When asked if she believes that cheating could be abolished, Dr. Brennan responded, “I think it is hard to totally stop it, but I think we need to keep talking about what constitutes as cheating by constantly reminding students what is not allowed. Then we need to enforce it.” Dr. Brennan speaks the opinion of many other teachers and parents. She believes that students do not take cheating seriously. She also says that if students saw the consequences of their friends’ cheating, they would take it more seriously.
Dr. Brennan believes that students who do their own work are more confident within themselves, and they get more respect from their teachers than students who cheat and plagiarize.
Students agree with Dr. Brennan on the issue. Some have admitted that they have cheated before, but know that it is wrong and would never do it again. The two girls being interviewed are sophomore students at IHA, and have asked to be anonymous. They understand that IHA has very strong messages about cheating and plagiarizing and would never consider doing it. IHA has strict punishments for anyone who cheats, including getting expelled from the school, or getting a zero on an assignment. “Cheating might get you a good grade on a test, but by copying someone’s work you’re not being independent. You’re also not learning the material being presented in the assignment. Cheating doesn’t really have any positive affects and I think people just do it because they’re lazy,” one of these IHA freshmen said.
This is another example of why cheating does not benefit anyone. Students are not learning or understanding the material by copying it. Just getting good grades does not make a person smart, they have to be able to recall the material and apply it to their life.
Students cheat because they think they can get away with it. “Students believe it is okay to cheat because as long as they don’t get caught they take the easy way out,” the second sophomore student commented. It is better to get a bad grade on an exam, and know you did the work by yourself, because you could always go to teachers for extra help. The teachers would rather the students approach them saying they do not understand the material than have the students get a better grade on the test by copying another student’s answers.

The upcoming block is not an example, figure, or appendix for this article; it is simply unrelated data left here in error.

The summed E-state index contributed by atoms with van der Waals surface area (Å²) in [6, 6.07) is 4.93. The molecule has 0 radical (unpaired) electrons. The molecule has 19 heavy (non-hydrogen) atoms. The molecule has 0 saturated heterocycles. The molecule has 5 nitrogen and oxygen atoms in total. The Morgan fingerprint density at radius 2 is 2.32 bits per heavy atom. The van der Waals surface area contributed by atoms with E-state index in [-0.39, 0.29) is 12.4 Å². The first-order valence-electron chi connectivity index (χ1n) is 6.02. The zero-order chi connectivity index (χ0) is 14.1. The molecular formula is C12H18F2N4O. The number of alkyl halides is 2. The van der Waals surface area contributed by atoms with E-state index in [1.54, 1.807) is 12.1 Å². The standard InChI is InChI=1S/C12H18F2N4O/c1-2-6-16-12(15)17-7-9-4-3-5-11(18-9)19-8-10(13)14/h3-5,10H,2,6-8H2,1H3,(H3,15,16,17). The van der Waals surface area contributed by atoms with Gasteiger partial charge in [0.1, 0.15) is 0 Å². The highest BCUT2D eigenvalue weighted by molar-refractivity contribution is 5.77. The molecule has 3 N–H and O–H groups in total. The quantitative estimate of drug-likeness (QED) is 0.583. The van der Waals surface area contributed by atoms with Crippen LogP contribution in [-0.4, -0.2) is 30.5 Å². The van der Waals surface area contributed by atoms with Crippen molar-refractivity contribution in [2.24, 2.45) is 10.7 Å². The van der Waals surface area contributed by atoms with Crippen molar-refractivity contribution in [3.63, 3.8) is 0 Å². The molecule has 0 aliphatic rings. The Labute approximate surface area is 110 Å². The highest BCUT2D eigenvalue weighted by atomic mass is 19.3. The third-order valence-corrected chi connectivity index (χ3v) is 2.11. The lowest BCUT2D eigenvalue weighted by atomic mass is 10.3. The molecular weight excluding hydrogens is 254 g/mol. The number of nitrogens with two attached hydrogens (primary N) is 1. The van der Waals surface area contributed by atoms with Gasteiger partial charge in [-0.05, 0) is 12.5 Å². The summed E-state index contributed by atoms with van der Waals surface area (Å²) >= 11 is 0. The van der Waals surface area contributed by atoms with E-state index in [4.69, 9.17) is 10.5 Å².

Parents tend to blame the teachers these days when students do wrong in class. Patricia Bertram Gallant, the author of “Creating the Ethical Academy,” and the director of the academic integrity office at the University of California at San Diego said that in our society now, we have trouble accepting that our children make mistakes and fail but when they do, we try and blame someone else.
She recalled giving integrity counseling to a student who would send her research papers to her mother to edit before she handed them in. The student thought that nothing was wrong with this practice. It turned out that one of the papers she handed in was entirely written by her mother, and completely plagiarized. Gallant asked the student, “So what’s the lesson here? And she said, completely serious, ‘Check the work my mom does?’” This is how far the extent of cheating goes. From the studies shown, cheating needs to be taken more seriously, and in order to stop it from spreading.
By JoAnna Schwartz’19, Staff Writer